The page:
I’m going to cop out and share a general observation: from my studies in my Sociology minor, what I have read and seen is that the world is headed towards diverse segmentation and specific activity-centered cultures.  Within each of these subsets of cultures, specific, unique products will be needed to satisfy segments (or even create activity), and in many arenas a sharp knife will outperform a Swiss army knife.  Of course everyone likes to feel special by using a “luxury” item, but what gives luxury its true value is the craftsmanship for those who are able to discern it.  And that is high class.

: “Specific, unique products will be needed to satisfy segments.”

I would like to make a prediction: as the Internet continues to shape our cultures and the way and where we interact, I think that the emphasis on “luxury” will shift to “quality.”  Just look at the profusion of Patagonia jackets, name-brand shoes, and Macbook Pros in the world, divisions of labor are making themselves all the more evident in our world.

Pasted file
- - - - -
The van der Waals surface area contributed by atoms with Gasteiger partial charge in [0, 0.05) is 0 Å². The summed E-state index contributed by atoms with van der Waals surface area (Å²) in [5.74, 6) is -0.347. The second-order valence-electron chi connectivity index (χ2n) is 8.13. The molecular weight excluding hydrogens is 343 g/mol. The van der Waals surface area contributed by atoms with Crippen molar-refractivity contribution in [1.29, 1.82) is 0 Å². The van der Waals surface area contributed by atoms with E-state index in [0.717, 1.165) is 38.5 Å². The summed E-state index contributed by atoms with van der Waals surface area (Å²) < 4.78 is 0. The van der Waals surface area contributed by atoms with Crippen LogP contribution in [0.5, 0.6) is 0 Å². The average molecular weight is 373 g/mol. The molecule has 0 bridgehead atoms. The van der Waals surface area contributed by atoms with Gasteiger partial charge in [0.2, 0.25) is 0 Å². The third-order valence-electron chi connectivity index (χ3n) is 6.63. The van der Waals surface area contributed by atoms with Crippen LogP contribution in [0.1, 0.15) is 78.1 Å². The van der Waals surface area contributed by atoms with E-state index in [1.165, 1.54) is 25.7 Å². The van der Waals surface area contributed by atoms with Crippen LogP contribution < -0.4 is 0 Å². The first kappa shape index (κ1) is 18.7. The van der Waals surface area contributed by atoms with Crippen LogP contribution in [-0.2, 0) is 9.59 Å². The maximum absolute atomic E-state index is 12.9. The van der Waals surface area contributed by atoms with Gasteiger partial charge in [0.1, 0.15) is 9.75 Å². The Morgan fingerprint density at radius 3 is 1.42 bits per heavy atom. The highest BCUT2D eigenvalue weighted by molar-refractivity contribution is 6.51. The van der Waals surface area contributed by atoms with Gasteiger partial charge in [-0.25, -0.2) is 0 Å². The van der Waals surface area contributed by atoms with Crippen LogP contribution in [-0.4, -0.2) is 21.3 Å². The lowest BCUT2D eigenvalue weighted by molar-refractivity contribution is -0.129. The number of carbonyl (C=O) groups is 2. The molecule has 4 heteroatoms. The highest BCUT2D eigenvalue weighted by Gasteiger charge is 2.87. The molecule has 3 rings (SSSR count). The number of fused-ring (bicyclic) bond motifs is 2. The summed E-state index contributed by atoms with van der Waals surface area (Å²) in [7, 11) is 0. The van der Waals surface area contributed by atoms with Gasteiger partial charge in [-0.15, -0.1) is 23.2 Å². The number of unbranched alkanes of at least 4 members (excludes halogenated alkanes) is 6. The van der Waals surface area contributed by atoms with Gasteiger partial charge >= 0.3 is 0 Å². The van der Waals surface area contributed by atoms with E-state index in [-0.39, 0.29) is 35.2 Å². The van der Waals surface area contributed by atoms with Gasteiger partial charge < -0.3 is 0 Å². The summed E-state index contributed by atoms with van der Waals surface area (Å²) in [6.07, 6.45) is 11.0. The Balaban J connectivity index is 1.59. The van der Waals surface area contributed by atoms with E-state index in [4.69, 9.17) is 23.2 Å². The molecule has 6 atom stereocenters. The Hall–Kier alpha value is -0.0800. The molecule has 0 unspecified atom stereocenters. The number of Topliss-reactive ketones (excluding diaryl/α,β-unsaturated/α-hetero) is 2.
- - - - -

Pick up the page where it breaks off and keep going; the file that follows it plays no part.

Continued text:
In summary, here is my four-fold strategy to not luxury goods, but quality goods in meeting a market:

  1. Be specific
  2. Be unique (differentiated)
  3. Understand the usage culture around the product
  4. Ensure the value created matches value pursued

Communication Cures Confusion (Celebrate Collaboration!)

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We’re all different.  We all have different perspectives.  How do you coordinate this variety to actually do something useful?

I was talking with a friend who is reading a book about methods of gaining and acquiring power. One of them includes being aloof, and withholding information. This leaves the other party in the dark to a degree, and creates a reliance on you–the beholder of knowledge–to bequeath to them what they desire when you see the time is fit. Ok, not the most ethical, or maybe not even the most mature, but I can see it.